Heels on Ladies
Over time, wearing high heels can shorten the muscles in your calves and in your back, leading to pain and muscle spasms. Any time you wear shoes that restrict the natural shape of your foot, you’re at risk for experiencing pain
Statistics show that high heels are one of the biggest factors leading to foot problems in women, with up to a third suffering permanent problems as a result of prolonged wear.
These towering shoes can be costly in more ways than one, taking their toll on your spine, hips, knees, ankles and feet, while altering your posture and gait. Have a look on the harmful effects of high heels on your body :
When you stand barefoot, both the heel and toes rest flat on the floor. At this stage, body weight is distributed evenly and equally between the forefoot and hindfoot. When you pack your feet in high heels, arch becomes flexed and you shift much of your weight on the balls of your feet along with your delicate toe bones.
The arch (acts as a shock absorber) which is being strained and lifted up, weakens the ligaments.
Over time, this can cause chronic overuse injuries, leading to pain. Keeping your feet curved from heel to toe, the transition gets abrupt, forcing you to keep them in a slanting position. It causes damage to the bone, blisters, ingrown toenails and results in deformities of toes like bunions, hallux valgus and hammer toes.
The normal s-curve shape of the back acts as a shock absorber, reducing stress on the vertebrae. Wearing high heels, causes an impact on this curve, leading to lumbar spine flattening. To keep from kneeling over in stacked shoes, you push out your chest, arch your back and thereby decrease the forward curve of your lower back. This unnatural and poor alignment stresses your lumbar erector spine muscle which leads to back pain.
Wearing high heels can strengthen the ankle initially but leads to weakening over time. High heels impair muscle balance by forcing the ankles to bend forward, a position that could lead to instability and restrict circulation of blood in your lower limbs.
All this put a little pressure on your ankle and since ankles are not built to take that much of pressure, falls and twisted or sprained ankles are quite common.
Women who wear high heels for years develop chronically short muscles and tendons. It makes the calf muscle much thicker and stiffer. And when they try to wear flat shoes again, their calves hurt because the tendon cannot stretch sufficiently.
Wearing high heels is a common cause of knee pain. It prematurely ages knee joints and could lead to Osteoarthritis. The higher the heels, the more likely the knee would bend during specific phases of their walk. This puts a lot of strain on the knee joints. For women who are overweight, the damage is even worse.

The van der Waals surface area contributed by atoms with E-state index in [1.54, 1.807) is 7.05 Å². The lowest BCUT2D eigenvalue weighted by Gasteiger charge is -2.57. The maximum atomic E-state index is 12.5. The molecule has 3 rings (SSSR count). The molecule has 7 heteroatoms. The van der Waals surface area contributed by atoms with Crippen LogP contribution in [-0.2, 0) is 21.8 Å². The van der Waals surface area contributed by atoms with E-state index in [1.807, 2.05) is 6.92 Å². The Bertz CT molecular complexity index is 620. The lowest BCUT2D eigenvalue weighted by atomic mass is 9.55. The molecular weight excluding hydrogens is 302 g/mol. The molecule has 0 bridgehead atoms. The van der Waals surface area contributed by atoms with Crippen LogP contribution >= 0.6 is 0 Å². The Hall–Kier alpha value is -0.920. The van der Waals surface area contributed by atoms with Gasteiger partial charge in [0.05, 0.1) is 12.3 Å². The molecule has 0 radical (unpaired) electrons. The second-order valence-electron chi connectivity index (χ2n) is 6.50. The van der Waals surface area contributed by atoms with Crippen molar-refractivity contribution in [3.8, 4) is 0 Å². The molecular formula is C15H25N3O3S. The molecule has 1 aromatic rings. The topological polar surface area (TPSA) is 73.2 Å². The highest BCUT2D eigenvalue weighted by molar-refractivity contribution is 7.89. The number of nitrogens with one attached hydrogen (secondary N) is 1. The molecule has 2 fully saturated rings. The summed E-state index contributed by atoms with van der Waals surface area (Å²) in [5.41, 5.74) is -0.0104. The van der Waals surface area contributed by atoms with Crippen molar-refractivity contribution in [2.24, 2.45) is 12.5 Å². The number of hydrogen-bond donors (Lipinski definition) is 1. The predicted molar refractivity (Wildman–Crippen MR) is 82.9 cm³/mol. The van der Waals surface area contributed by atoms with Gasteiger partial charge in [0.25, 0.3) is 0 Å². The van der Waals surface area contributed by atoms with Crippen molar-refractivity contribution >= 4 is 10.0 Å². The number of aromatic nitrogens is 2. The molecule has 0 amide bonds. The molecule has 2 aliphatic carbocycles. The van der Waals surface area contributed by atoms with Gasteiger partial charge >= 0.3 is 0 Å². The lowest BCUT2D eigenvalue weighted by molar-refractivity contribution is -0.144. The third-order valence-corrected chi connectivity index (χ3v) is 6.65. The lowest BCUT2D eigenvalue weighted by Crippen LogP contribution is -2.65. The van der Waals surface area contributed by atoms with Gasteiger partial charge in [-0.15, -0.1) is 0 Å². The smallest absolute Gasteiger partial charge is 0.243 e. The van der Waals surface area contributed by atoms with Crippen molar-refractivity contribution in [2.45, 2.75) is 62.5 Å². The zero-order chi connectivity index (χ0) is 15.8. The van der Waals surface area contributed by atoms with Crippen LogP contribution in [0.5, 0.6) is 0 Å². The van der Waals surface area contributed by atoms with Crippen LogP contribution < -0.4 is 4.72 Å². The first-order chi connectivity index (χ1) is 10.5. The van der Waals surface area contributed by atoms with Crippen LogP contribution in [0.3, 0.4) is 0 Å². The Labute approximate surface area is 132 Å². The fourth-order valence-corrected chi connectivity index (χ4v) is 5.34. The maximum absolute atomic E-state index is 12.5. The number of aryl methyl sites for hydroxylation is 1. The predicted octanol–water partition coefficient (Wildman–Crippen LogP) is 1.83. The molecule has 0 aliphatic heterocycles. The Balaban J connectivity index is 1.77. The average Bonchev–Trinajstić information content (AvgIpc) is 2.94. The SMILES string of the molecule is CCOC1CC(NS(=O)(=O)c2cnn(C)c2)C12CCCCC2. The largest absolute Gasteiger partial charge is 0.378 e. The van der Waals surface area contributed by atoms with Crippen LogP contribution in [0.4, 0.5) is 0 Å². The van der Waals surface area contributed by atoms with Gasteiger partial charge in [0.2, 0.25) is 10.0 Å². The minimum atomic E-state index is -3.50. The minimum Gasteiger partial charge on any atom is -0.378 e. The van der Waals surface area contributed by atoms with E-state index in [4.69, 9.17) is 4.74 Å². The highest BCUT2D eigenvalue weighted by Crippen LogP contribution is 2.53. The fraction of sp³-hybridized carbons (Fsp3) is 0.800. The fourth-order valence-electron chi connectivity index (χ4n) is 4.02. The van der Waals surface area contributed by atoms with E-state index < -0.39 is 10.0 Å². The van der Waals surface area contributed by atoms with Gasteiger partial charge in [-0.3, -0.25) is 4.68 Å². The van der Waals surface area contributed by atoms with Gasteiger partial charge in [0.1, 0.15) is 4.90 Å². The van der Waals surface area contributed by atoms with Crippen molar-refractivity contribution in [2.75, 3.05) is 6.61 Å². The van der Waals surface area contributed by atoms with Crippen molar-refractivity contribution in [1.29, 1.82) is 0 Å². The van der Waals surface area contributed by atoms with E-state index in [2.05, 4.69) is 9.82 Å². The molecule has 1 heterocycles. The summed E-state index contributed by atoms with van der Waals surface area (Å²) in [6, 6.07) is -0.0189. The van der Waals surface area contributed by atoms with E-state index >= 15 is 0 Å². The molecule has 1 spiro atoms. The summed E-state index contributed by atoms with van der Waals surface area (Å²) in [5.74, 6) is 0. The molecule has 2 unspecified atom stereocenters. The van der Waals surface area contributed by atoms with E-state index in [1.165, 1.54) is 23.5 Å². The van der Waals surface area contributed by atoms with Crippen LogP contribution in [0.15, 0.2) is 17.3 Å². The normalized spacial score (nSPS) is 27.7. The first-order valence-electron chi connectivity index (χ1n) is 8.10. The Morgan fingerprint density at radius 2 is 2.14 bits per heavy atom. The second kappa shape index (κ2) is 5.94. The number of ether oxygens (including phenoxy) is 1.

If you can’t avoid wearing high heels then you might consider the following strategies for mitigating the ill effects.
Do simple stretchings of your calf muscles and feet. Stand on the edge of a step with your shoes off. With your weight on the balls of your feet and your heels extending off the edge, drop your heels down to stretch.
You can also put a pencil on the floor and try to pick it up with your toes.
Always buy your high heels in the afternoon when your feet are at the largest. So that when your legs expand, the shoe size is just nice and over-cramping of your toes can be avoided.
CHOOSE SENSIBLE HEELS
Do not go for narrow, stiletto type high heels with the pointed-toe design as it offers less surface area and put more stress on the foot
Select shoes with low heels – an inch and a half or less with chunky heel, wedge or even a platform ; a slightly thicker heel will spread the load more evenly.
Wear an over-the-counter soft shoe insoles to prevent the foot from slipping. This will reduce the impact on your knees and can make the tottering heel more stable.
USE COMMUTER SHOES
Alternate your shoe choice throughout the day or from one day to the next. Don’t wear your high heels all day and save those four-inches for carpets and cork floors of the office. Wear more comfortable shoes, such as athletic or walking shoes for commuting to and from work. Use a supportive flat shoes on unforgiving concrete. Wearing shoes that allow your body to move naturally during walking will allow your feet, legs, hips and back to stretch.